By Gianna Insogna

It is now the end of September, which means I have 3 months of service as an AmeriCorps VISTA under my belt. As I reflect back on these rewarding and eye-opening past 3 months, I decided to share my experiences volunteering for the Sloane Stephens Foundation through AmeriCorps and ITA’s Tennis for America program with everyone.

First, let me break down what all of these titles are and what they mean.

Tennis for America? VISTA? Sloane Stephens Foundation? You might be wondering what all of these are. An AmeriCorps VISTA is a Volunteer in Service for America. VISTA’s help build the capacity of their designated organizations, so that these organizations can go on to aid people living in poverty. That being said, AmeriCorps VISTA and the Intercollegiate Tennis Association (ITA) worked in conjunction to form Tennis for America – a year of service program designed to allow former college tennis players to fight poverty with tennis throughout America. 

This year, various VISTA fellows have been placed throughout the country in order to utilize their athletic and academic backgrounds to make big impacts in their respective communities. I personally have had the honor of being placed in Compton, California, as I volunteer my time to building the capacity of the Sloane Stephens Foundation – a non-profit organization created by professional tennis player, Sloane Stephens, dedicated to enhancing the quality of life of students and their families through education, tennis, and community-outreach. 

During my first two months of service, I was primarily focused on helping the Sloane Stephens Foundation coordinate a summer camp for our students. This summer camp was virtual in order to maintain social distancing and keep our students safe. It was held via Zoom, 4 days a week for approximately 8 weeks. Our camp consisted of both academic and athletic curriculum — including segments such as writing workshops where students submitted assignments for the Arthur Ashe essay competition, daily workouts to encourage students to maintain good physical health, meditation to foster mindfulness and good mental health practices, online games to incorporate play time and bonding between students and coaches, and a leadership/nutrition program where students learned how to build various leadership characteristics and healthy eating habits. 

With the end of summer and our virtual camp came a drastic yet exciting change in my work duties as a VISTA. While still honoring my responsibility to use tennis and education to help our students, my role for the Sloane Stephens Foundation took on many new forms. First of all, I became involved in utilizing SSF’s partnership with Universal Tennis Rating (UTR) to increase our students’ accessibility to tennis tournaments. Through this partnership, SSF students who would otherwise be unable to afford to compete in tournaments every weekend could now play as many tournaments as they would like with their free UTR membership. The goal is to ultimately set them up for success as a collegiate athlete in order to further their education, as this opportunity allows them to increase their rating, making them appealing as a recruit to coaches for college tennis. Part of my role in this partnership also included organizing match play events for our students. I have been hosting these events for our students approximately every other week, and it has been a great experience getting to see them play and coach them through matches.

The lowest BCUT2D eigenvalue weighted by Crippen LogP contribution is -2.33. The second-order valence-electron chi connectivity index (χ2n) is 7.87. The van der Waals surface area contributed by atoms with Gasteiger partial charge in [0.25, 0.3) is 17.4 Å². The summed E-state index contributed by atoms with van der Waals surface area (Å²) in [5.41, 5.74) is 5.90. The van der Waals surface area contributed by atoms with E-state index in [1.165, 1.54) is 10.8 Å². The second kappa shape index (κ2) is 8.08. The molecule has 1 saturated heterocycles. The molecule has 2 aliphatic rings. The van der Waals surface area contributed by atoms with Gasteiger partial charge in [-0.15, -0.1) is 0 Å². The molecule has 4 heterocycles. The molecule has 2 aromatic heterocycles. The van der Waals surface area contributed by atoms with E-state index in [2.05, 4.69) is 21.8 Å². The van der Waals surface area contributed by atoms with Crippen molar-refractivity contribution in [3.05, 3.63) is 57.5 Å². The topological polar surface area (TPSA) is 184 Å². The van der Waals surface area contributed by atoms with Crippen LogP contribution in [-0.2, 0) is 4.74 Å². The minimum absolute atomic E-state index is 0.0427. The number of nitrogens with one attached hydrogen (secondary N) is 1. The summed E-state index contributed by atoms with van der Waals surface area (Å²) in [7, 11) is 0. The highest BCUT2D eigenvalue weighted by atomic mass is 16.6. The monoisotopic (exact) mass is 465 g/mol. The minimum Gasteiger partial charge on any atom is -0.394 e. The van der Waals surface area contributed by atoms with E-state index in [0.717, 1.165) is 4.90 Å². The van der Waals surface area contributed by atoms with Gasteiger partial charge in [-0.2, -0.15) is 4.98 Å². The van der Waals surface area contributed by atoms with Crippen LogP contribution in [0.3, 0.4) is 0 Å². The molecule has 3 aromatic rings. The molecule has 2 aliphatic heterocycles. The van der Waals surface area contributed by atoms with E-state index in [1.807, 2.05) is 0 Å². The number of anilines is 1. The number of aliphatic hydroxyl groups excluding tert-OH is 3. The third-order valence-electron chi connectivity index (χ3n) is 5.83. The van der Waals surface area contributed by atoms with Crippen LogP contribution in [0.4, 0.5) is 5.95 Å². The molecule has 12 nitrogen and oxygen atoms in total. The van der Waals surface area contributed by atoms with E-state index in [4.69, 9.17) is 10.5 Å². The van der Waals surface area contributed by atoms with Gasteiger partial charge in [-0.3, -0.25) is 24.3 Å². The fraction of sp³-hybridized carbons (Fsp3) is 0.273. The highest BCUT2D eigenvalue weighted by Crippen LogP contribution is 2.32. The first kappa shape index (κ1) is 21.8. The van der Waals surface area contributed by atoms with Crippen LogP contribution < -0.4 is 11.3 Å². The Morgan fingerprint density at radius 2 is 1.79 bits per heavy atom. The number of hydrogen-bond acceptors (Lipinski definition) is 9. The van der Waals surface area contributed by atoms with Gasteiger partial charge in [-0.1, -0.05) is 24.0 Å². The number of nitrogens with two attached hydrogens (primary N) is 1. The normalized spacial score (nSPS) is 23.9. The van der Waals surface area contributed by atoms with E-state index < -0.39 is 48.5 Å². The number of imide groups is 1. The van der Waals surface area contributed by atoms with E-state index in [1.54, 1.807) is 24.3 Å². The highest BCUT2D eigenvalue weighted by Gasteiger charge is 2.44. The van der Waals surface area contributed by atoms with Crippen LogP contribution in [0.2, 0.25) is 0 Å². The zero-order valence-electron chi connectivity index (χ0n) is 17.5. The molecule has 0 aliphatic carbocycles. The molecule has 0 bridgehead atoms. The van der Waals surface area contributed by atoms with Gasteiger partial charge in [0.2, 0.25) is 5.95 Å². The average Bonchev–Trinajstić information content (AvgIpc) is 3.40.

Aside from tennis, I have also had the privilege to create my own leadership and health program for SSF that I teach once a week to the students in our foundation. In this program, students learn invaluable and effective leadership skills to carry with them on the court, in the classroom, in the workforce, and for the rest of their lives. The goal of the program is to instill essential qualities of a good leader in students at a young age, so that they are ready and well-equipped for college athletics, college internships, college life in general, and the workforce. In fostering these young students to be strong future leaders, they learn and practice concepts including, but not limited to, communication, accountability, team work, compassion, courage, integrity, humility, and resilience. On the health side of the program, students are taught important mental and physical health practices through nutrition, meditation, mindfulness, exercise, and more. 

Lastly, I have been helping Sloane’s vision of a readily available college prep resource come to life. This resource is aimed at families with kids who will be first generation college students. It is intended to help both parents and students who are unfamiliar with the college application process to be able to easily navigate the ins and outs of preparing to be a successful collegiate athlete and student. Although it is still in its early stages, I am excited about the ideas we have come up with to make this project come to life. 

In conclusion, September has been a busy and rewarding month dedicating my time as a VISTA to the Sloane Stephens Foundation. While my responsibilities take many forms, all of my efforts are aimed at making any and all resources available to students in order to help them make strides in their education and tennis. Through education and tennis, huge impacts are being made on these students. I cannot wait to see what the rest of my year of service has in store!

The ITA’s national service program Tennis For America invests in college tennis graduates in order to fight inequality through tennis. Learn how you can support Tennis For America.

Read more about the work being done at the Sloane Stephens Foundation!

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